W. Comer Petheram, C.J. and Tyrrell, J.
1. Sita Ram, a money-lender, brought this suit on a mortgage bond dated the 9th June 1880, and two revenue receipts with a promissory note, against his debtor, Thakur Gotam Singh, the head of a joint undivided Hindu family. He claimed his money with interest by enforcement of his mortgage on ten biswas of ancestral estate in Kunwara, pledged to him as security by Gotam Singh. While the suit was in progress Gotam Singh died, and the right to sue being deemed to survive, the defendant’s son, Zalim Singh, and his widow, Bhawani Kuar, were brought on the record, as his legal representatives, in his place, under the provisions of Section 868 of the Civil Procedure Code. As the suit was first brought in the lifetime of Gotam Singh, the sole question was whether the debt was due and the hypothecation valid. But his death changed the aspect of the case, and new issues arose for decision. It is an unquestioned fact that the property hypothecated is part of a joint undivided ancestral estate, and it is no less certain that, on the death of Gotam Singh, the entire estate passed to his son, Zalim Singh, by survivorship. The plaintiff’s right therefore to maintain his suit against Gotam Singh’s heirs and his estate in their hands after Gotam Singh’s death, did not survive on the same ground or in the same way as it would in the similar suit brought against heirs and estates not governed by the Hindu law, and subject to devolution by survivorship as distinguished from inheritance; in other words, the son of Gotam Singh, who, immediately on his death, took, and now represents, the whole ancestral estate, is not a person holding any property of Gotam Singh which the latter’s creditors can follow as assets of the paternal estate into the hands of the son as heir. But under the law affecting Hindu joint ancestral estate, every member of the family is a potential owner of a separable portion of his she are of the estate; and as such he is competent to charge his debts on the undivided estate to the extent of his own partible, though unseparated, share. It is this right to sue which has survived to the plaintiff after the death of Gotam Singh –the right to seek for a decision that, his debt being proved, the share in the estate which Gotam Singh might have got separated as his own in his lifetime stands charged with this debt under the mortgage-deed on in the claim is based, and, being made the subject of partition, may now be sold or otherwise dealt with in satisfaction of the debt. But the plaintiff wants. something more. It is conceivable, and perhaps probable, that Gotam Singh’s. the family ten biswas of Kunwara may not suffice to pay the debt, “ana we plaintiff consequently asks for a decree against the whole ten biswas now in Zalim Singh’s possession which Gotam Singh affected to deal with in his bond of June 1880.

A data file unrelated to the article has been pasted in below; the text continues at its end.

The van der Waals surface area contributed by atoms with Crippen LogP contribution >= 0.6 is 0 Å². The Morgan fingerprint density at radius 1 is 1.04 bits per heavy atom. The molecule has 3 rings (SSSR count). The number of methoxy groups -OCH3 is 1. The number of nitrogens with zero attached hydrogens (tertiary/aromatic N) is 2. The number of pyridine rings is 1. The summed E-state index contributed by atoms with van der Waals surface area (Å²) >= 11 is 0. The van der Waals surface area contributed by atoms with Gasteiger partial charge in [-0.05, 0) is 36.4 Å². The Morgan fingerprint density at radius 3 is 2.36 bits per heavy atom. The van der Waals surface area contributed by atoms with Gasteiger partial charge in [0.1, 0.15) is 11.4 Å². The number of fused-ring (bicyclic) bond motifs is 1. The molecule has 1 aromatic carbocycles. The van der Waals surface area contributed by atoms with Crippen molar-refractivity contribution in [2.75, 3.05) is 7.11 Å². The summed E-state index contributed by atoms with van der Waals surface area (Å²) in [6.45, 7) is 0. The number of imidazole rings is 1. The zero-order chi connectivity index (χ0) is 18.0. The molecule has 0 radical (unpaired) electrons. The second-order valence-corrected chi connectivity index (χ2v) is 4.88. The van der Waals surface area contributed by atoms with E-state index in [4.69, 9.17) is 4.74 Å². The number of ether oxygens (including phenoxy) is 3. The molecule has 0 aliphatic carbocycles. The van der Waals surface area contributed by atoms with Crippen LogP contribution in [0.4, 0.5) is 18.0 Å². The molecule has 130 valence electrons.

2. There are two ways in which a Hindu son might be saddled with the responsibility of a paternal debt in connection with property like this ten biswas of Kunwara. The father, as head of the family and manager of its estate, might have raised the loan in this express capacity for family purposes, the money borrowed being thus applied, so as to make the son a party to the contract by procuration of his father, and by participation on his own part in the benefit of the loan. Or the plaintiff might have pleaded that the debt incurred was of such a character that the Hindu law imposed upon a pious son the duty of discharging it from his own estate. In the present case, the latter line was adopted by the creditor; and accordingly we find that the main issue propounded by the Court below was,–“What was the necessity under which the money was borrowed by Gotam Singh? and was it such that the ancestral estate should be held liable for the debt?”
3. The Court found on the evidence, which is practically uncontradicted, in this respect, that while the father was grossly extravagant and selfish in his expenditure, still there is no evidence that the proceeds of this particular, loan were applied to any special “licentious acts;” but finding that “the money in question was neither borrowed to meet any family necessity, nor laid out in necessary expenses, but was used in the personal expenses of Gotam Singh,” the Court below decreed that the debt should be charged on the share of Gotam Singh alone. This decree is challenged here on the ground that the evidence does not warrant this finding of fact, as it does not establish that Gotam Singh wasted the money on immoral purposes,” or that the debt is such that a pious son is free to repudiate it.
4. It is now settled law that “sons cannot set up their rights against their fathers’ alienation for an antecedent debt, or against his creditors’ remedies for their debts, if not tainted with immorality. On this important question of the liability of joint estate there is now, as their Lordships think, no conflict of authority.”–Nanomi Babuasin v. Modun Mohun decided on the 18th December 1885.
4. The Court below was therefore wrong in exempting half of the whole property mortgaged for his debt by the father Gotam Singh; and, allowing the pleas of the appellant in this respect, we must modify the decree so as to make it a decree enforceable against the entire joint ten biswas share in Kunwara, with costs. The plea in respect of the disallowed claim for Rs. 299-0-3 is without force, and is disallowed with proportionate costs.